Female criminality and subversion in early modern Ireland

Research output: Chapter in Book/Report/Conference proceedingChapterpeer-review


This chapter utilises a wealth of Irish archival records to present an overview of Irish female criminality during the sixteenth and seventeenth centuries. It argues that female criminality was as significant as male criminality at the time. It marks the first in a series of studies of Irish women, first in Ireland and subsequently as migrants to Spain, leading to a monograph in preparation, 'Women of the Wild Geese: Irish Women Migrants in Early Modern Spain'. The work is heavily archival based and has a distinctive urban component. This is an area of women’s history with no previous scholarly activity or publications. The article is a revised and extended version of an invited paper given in the Criminal Justice strand at the European Social Science History Conference held in Noordwijkerhout, the Netherlands in 1996.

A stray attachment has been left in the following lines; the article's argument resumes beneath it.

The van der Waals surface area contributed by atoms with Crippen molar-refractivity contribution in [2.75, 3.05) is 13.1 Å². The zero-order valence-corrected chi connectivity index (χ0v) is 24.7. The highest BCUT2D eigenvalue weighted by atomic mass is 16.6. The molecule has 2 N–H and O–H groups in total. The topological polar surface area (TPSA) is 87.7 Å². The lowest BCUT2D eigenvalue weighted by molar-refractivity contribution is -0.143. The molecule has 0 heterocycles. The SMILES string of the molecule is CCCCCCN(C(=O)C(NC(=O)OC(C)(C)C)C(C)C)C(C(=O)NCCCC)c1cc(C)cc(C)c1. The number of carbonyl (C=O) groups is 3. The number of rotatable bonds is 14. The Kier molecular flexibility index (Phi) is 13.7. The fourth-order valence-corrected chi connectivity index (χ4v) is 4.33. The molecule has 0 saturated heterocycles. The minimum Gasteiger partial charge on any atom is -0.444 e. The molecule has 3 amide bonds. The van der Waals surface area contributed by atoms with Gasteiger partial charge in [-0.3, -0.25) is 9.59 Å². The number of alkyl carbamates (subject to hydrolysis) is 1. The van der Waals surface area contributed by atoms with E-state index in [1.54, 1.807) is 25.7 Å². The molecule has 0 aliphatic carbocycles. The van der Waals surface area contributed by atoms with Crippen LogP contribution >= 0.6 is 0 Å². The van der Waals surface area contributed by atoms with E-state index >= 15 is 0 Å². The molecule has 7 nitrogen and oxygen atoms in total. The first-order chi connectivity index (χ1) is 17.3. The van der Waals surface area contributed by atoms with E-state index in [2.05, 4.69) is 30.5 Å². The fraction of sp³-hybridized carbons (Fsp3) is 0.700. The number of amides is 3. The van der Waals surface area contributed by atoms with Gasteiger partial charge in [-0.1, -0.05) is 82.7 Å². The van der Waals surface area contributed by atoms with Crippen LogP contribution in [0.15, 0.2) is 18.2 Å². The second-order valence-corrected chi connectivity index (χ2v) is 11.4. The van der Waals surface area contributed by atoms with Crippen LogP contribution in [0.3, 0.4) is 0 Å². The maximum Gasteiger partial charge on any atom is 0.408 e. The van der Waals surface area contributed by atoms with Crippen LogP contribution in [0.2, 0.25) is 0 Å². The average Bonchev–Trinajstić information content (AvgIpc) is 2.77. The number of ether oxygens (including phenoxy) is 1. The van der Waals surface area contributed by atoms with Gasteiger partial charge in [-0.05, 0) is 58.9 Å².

Original languageEnglish
Title of host publicationCrime, gender, and sexuality in criminal prosecutions
EditorsLouis A. Knafla
Place of PublicationWestport
Number of pages246
ISBN (Print)9780313310133
Publication statusPublished - Jul 2002


Dive into the research topics of 'Female criminality and subversion in early modern Ireland'. Together they form a unique fingerprint.

Cite this